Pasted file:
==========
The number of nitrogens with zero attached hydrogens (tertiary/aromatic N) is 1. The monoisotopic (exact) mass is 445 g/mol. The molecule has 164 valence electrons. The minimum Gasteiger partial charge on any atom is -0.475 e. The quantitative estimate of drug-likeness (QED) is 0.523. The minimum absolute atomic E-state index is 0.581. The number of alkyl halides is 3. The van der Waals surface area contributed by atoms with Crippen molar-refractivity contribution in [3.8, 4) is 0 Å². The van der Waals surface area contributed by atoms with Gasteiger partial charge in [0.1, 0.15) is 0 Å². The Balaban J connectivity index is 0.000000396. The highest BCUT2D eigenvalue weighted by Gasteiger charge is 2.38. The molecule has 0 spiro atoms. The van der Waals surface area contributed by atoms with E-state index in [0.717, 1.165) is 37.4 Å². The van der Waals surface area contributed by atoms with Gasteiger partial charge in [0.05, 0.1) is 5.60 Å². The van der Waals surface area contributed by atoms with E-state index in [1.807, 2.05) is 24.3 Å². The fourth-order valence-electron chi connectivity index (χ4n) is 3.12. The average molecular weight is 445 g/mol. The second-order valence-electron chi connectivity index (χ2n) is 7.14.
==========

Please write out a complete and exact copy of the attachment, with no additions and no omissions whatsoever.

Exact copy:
The number of nitrogens with zero attached hydrogens (tertiary/aromatic N) is 1. The monoisotopic (exact) mass is 445 g/mol. The molecule has 164 valence electrons. The minimum Gasteiger partial charge on any atom is -0.475 e. The quantitative estimate of drug-likeness (QED) is 0.523. The minimum absolute atomic E-state index is 0.581. The number of alkyl halides is 3. The van der Waals surface area contributed by atoms with Crippen molar-refractivity contribution in [3.8, 4) is 0 Å². The van der Waals surface area contributed by atoms with Gasteiger partial charge in [0.1, 0.15) is 0 Å². The Balaban J connectivity index is 0.000000396. The highest BCUT2D eigenvalue weighted by Gasteiger charge is 2.38. The molecule has 0 spiro atoms. The van der Waals surface area contributed by atoms with E-state index in [0.717, 1.165) is 37.4 Å². The van der Waals surface area contributed by atoms with Gasteiger partial charge in [0.05, 0.1) is 5.60 Å². The van der Waals surface area contributed by atoms with E-state index in [1.807, 2.05) is 24.3 Å². The fourth-order valence-electron chi connectivity index (χ4n) is 3.12. The average molecular weight is 445 g/mol. The second-order valence-electron chi connectivity index (χ2n) is 7.14.